I love food and I’m pretty sure it’s got a thing for me too.
I grew up in Kansas where cheese came in the form of a thin orange square wrapped in plastic. Dinner often came out of a box and I thought Miracle Whip and mayonnaise were the same thing. I lived blissfully unaware as I continued into my college years thinking the vegetable garden blend of cream cheese was healthy because it contained vegetables. You can’t fault a Kansas girl for trying.
It wasn’t until I started a full-time yoga practice that I started to change my ways. The interesting part was that no one pushed their yogic eating principles on me. It was simple — the more I practiced, the more my desire for good, healthy fuel grew.
Photo by Wendy Worrall Redal
Is there anything that says “spring” more effusively than a tulip? As soon as colorful bunches start popping up in the grocery store in February, I quit thinking about wet snow, gray skies and winter’s lingering grip. However pretty a bright bouquet of cut blooms is, there’s nothing like surveying row upon rainbow-striped row of these spring floral icons in full, growing glory.
This weekend we made our annual pilgrimage to the country to visit an apple house and a pumpkin patch. Our car was a good 40 pounds heavier on the way home, loaded down with an enormous bag of apples and a wheelbarrow full of pumpkins and squash. Ordinarily, I’d feel overwhelmed with having such a bounty in my kitchen (it’s always a challenge just to use up all of my Community Supported Agriculture share for the week before it goes bad), but the beauty of many fall vegetables is that they last for awhile — Mother Nature’s way of helping us stretch that last harvest through the cold winter months, I suppose.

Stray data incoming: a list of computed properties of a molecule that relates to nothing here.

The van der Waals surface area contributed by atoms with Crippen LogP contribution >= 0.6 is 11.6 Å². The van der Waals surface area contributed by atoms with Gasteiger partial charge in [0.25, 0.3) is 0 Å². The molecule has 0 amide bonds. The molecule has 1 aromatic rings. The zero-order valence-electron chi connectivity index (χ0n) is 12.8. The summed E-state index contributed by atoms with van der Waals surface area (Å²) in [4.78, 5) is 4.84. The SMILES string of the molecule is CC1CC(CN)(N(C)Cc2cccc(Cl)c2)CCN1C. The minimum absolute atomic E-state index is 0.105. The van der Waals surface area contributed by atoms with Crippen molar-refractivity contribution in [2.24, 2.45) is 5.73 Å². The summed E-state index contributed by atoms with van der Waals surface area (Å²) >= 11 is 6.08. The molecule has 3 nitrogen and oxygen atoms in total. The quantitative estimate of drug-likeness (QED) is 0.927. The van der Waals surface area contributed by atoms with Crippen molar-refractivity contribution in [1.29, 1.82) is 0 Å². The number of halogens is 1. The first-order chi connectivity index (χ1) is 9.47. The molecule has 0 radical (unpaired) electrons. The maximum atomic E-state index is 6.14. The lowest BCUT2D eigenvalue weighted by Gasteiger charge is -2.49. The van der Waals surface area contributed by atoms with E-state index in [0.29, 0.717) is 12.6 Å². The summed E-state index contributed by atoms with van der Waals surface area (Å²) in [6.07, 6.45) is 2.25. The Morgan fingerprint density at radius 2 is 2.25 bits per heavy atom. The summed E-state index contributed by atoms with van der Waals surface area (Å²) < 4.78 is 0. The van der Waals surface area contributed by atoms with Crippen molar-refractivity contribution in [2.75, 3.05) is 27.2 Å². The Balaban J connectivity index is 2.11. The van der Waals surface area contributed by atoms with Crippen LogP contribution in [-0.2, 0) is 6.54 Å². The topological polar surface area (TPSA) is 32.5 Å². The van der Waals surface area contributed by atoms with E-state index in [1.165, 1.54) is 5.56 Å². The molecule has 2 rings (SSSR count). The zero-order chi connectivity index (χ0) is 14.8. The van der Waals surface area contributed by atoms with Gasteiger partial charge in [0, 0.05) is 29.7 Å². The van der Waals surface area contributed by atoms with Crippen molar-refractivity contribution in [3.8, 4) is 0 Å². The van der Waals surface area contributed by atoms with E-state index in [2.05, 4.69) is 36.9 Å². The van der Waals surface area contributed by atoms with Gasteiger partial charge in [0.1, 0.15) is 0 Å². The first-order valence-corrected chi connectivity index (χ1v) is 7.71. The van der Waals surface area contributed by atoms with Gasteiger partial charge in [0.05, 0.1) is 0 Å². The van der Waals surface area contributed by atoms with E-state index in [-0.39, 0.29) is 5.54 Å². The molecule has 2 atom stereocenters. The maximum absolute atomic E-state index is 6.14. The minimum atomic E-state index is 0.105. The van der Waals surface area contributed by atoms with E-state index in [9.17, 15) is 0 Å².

As much as I love wintry comfort foods like pot pies and stew, I can’t help but be happy in the warmer months when I see watermelon, zucchini, tomatoes (organic, non-tainted ones, natch) and other summer produce come into season.
If I only bought organic produce for my family to eat, I’d be broke. I always compare prices of organic and conventional, and sometimes I just can’t bear to pay, say, $4.99 for a pint of organic blueberries when the regular berries are half that price.
Soft-skinned summer squash have an edible rind and a sweet, mild taste that is perfectly accentuated with a little butter. Look for them at your local farmers’ market. If you can’t find summer squash, substitute green or yellow zucchini.
1 tablespoon butter, plus more to taste
3 small summer squash, such as yellow crookneck, diced
Kernels from 2 ears of corn
Salt and pepper to taste
2 tablespoons chopped fresh parsley
As you can probably imagine, I’m a sucker for farmers’ markets. Even (or, perhaps, especially) when I’m in another country, miles from my kitchen, I love wandering through the rows of stalls, admiring the ripe, colorful produce and imagining what dishes I’d concoct with them.